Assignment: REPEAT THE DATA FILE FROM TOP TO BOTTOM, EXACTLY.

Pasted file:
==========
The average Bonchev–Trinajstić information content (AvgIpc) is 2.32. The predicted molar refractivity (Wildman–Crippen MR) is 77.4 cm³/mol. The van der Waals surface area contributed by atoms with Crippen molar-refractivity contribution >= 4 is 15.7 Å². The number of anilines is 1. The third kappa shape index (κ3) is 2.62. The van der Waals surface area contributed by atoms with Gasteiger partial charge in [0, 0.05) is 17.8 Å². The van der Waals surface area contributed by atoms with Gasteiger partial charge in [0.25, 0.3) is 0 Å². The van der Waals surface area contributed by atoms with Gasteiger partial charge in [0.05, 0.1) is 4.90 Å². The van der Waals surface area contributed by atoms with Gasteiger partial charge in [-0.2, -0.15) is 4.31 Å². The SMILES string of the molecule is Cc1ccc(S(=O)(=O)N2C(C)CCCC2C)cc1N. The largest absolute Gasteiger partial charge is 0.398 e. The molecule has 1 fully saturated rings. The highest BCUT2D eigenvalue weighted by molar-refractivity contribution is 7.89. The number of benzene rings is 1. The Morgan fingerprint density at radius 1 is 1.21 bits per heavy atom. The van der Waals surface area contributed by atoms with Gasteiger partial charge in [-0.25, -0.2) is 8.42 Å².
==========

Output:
The average Bonchev–Trinajstić information content (AvgIpc) is 2.32. The predicted molar refractivity (Wildman–Crippen MR) is 77.4 cm³/mol. The van der Waals surface area contributed by atoms with Crippen molar-refractivity contribution >= 4 is 15.7 Å². The number of anilines is 1. The third kappa shape index (κ3) is 2.62. The van der Waals surface area contributed by atoms with Gasteiger partial charge in [0, 0.05) is 17.8 Å². The van der Waals surface area contributed by atoms with Gasteiger partial charge in [0.25, 0.3) is 0 Å². The van der Waals surface area contributed by atoms with Gasteiger partial charge in [0.05, 0.1) is 4.90 Å². The van der Waals surface area contributed by atoms with Gasteiger partial charge in [-0.2, -0.15) is 4.31 Å². The SMILES string of the molecule is Cc1ccc(S(=O)(=O)N2C(C)CCCC2C)cc1N. The largest absolute Gasteiger partial charge is 0.398 e. The molecule has 1 fully saturated rings. The highest BCUT2D eigenvalue weighted by molar-refractivity contribution is 7.89. The number of benzene rings is 1. The Morgan fingerprint density at radius 1 is 1.21 bits per heavy atom. The van der Waals surface area contributed by atoms with Gasteiger partial charge in [-0.25, -0.2) is 8.42 Å².